Once you do this for a couple of weeks, you’ll never even have to push yourself to do it—you’re just going to, without even thinking.
However, you may come to a point where “I’m sick of doing these flashcards—some cards take SO long to answer. Anki sucks.”
The “Rewards” are pretty damn important in habit formation, and having that dreaded feeling isn’t gonna help. Should you stop trying to create this habit? It’s so difficult…
Not so fast.
If you just created better cards, you should be able to answer them in under 10 seconds each.
Yes, LESS THAN 10 seconds.
If it’s taking you more than that to answer the majority of your flashcards, then your flashcards might be the problem.
But, since you’ve read this guide, you shouldn’t have any trouble creating effective cards anymore.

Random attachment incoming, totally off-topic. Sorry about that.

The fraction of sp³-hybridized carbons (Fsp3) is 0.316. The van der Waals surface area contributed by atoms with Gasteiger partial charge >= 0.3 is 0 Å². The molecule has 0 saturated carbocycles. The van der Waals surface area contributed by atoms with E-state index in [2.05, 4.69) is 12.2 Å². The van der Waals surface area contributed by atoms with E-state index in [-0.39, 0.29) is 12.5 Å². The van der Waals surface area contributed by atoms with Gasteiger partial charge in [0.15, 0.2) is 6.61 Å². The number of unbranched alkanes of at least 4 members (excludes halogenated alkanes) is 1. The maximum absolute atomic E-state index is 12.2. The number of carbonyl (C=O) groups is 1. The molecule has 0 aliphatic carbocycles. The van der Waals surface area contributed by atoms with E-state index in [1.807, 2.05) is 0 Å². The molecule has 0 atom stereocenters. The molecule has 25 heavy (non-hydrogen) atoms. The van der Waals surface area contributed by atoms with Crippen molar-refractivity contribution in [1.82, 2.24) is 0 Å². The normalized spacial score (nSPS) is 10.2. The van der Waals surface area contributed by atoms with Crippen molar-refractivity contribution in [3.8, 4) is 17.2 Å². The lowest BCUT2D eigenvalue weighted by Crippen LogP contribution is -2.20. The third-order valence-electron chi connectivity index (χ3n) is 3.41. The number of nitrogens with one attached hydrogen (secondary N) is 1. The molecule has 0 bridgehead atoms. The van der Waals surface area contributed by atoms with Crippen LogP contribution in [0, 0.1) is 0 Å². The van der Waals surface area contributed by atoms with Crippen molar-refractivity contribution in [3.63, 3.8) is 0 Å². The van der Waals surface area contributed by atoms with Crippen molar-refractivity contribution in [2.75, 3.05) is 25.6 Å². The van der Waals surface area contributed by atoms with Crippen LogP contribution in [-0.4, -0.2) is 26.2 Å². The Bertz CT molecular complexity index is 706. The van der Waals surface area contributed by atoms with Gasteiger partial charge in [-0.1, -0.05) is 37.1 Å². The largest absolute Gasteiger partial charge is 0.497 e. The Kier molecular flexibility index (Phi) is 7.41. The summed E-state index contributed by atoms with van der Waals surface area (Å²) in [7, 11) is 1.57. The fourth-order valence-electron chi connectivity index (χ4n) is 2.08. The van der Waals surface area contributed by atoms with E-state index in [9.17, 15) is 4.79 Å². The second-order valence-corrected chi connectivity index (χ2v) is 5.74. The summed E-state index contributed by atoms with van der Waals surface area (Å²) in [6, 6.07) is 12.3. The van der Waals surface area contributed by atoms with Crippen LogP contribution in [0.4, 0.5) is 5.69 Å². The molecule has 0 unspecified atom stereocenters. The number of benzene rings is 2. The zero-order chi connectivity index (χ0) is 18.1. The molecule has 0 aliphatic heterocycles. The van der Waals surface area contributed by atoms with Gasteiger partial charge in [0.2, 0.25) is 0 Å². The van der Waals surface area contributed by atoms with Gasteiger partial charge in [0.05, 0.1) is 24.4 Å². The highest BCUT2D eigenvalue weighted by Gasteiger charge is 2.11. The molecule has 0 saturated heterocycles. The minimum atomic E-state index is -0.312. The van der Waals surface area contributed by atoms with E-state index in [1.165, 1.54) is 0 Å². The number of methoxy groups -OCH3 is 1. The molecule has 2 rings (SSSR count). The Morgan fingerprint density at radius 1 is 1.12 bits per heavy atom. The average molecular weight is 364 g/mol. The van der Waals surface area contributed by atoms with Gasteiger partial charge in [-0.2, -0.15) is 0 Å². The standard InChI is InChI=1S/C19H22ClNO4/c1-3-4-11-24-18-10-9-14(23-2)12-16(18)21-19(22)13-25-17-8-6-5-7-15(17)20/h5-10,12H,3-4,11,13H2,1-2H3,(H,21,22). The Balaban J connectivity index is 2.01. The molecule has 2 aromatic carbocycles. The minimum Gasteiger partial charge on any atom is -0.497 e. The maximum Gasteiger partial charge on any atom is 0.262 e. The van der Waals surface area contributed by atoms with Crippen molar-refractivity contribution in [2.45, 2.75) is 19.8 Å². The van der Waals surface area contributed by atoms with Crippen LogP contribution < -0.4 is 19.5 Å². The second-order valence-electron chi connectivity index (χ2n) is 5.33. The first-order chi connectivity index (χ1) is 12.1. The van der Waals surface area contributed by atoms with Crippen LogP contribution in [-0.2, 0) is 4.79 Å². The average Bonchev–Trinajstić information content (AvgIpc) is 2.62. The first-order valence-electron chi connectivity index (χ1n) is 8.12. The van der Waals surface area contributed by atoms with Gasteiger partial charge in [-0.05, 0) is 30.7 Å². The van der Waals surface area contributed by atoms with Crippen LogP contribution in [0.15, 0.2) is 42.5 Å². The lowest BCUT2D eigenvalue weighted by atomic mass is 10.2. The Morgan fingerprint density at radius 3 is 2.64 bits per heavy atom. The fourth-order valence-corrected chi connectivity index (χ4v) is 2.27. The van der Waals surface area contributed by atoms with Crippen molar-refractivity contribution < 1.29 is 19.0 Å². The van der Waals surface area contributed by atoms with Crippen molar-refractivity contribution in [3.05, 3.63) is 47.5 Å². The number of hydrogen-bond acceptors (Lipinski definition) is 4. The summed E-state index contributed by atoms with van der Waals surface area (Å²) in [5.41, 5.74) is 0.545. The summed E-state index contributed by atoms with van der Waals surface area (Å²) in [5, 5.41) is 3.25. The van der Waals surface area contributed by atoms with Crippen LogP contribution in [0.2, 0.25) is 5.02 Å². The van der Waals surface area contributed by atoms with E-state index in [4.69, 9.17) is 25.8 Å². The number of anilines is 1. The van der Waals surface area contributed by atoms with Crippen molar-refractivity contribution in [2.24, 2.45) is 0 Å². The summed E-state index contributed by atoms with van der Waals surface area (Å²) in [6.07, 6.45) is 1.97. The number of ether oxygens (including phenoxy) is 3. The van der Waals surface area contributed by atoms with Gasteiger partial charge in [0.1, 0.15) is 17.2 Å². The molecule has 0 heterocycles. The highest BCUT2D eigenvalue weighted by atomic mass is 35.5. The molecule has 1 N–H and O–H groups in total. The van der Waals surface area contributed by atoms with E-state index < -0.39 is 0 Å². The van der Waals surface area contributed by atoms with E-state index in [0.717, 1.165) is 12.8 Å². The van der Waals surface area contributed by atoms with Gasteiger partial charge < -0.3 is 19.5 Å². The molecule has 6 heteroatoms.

Sync, Sync, Sync
For the love of God, SYNC YOUR DECKS TO ALL DEVICES.
I can’t tell you how many times I’ve been supposedly doing nothing at all but ended up studying using Anki.
While falling in line.
While waiting for my order.
While walking to school.
It not only makes you a more effective learner, but it also makes you a more productive learner.
When you’re having some downtime, review some due cards.
A couple of 5-minute downtimes during the day adds up to some hundred cards reviewed.
Again, I can’t stress it enough—IT ADDS UP.
The good news is—you still haven’t used your allotted study time while doing this! This gives you MORE free time to relax, or finish other tasks that require your immediate attention.
Now that you know the “vital few” of using Anki effectively, go on and smash that spacebar!
If you have any questions or feedback, leave a comment down below! Make sure to share this guide if you found it helpful. 🙂